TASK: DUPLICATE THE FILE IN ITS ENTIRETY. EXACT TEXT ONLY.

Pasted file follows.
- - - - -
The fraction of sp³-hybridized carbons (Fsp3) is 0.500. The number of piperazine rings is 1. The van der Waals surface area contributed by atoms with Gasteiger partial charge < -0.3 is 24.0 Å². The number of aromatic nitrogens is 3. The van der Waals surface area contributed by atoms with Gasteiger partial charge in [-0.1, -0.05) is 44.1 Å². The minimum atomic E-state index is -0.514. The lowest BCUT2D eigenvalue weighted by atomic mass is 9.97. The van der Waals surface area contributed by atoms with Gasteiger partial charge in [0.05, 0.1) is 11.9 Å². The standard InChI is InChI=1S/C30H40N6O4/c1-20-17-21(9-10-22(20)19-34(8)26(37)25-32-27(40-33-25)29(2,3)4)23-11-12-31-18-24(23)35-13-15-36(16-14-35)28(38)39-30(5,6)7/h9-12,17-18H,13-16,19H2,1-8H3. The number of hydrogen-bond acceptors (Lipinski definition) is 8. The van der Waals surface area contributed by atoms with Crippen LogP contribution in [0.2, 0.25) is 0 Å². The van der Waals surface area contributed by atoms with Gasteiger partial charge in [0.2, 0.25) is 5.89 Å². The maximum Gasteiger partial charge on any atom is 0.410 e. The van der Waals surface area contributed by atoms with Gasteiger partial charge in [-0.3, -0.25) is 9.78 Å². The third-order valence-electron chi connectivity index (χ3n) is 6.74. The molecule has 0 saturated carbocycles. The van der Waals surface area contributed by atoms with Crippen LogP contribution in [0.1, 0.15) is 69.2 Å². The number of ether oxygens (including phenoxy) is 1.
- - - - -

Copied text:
The fraction of sp³-hybridized carbons (Fsp3) is 0.500. The number of piperazine rings is 1. The van der Waals surface area contributed by atoms with Gasteiger partial charge < -0.3 is 24.0 Å². The number of aromatic nitrogens is 3. The van der Waals surface area contributed by atoms with Gasteiger partial charge in [-0.1, -0.05) is 44.1 Å². The minimum atomic E-state index is -0.514. The lowest BCUT2D eigenvalue weighted by atomic mass is 9.97. The van der Waals surface area contributed by atoms with Gasteiger partial charge in [0.05, 0.1) is 11.9 Å². The standard InChI is InChI=1S/C30H40N6O4/c1-20-17-21(9-10-22(20)19-34(8)26(37)25-32-27(40-33-25)29(2,3)4)23-11-12-31-18-24(23)35-13-15-36(16-14-35)28(38)39-30(5,6)7/h9-12,17-18H,13-16,19H2,1-8H3. The number of hydrogen-bond acceptors (Lipinski definition) is 8. The van der Waals surface area contributed by atoms with Crippen LogP contribution in [0.2, 0.25) is 0 Å². The van der Waals surface area contributed by atoms with Gasteiger partial charge in [0.2, 0.25) is 5.89 Å². The maximum Gasteiger partial charge on any atom is 0.410 e. The van der Waals surface area contributed by atoms with Gasteiger partial charge in [-0.3, -0.25) is 9.78 Å². The third-order valence-electron chi connectivity index (χ3n) is 6.74. The molecule has 0 saturated carbocycles. The van der Waals surface area contributed by atoms with Crippen LogP contribution in [0.1, 0.15) is 69.2 Å². The number of ether oxygens (including phenoxy) is 1.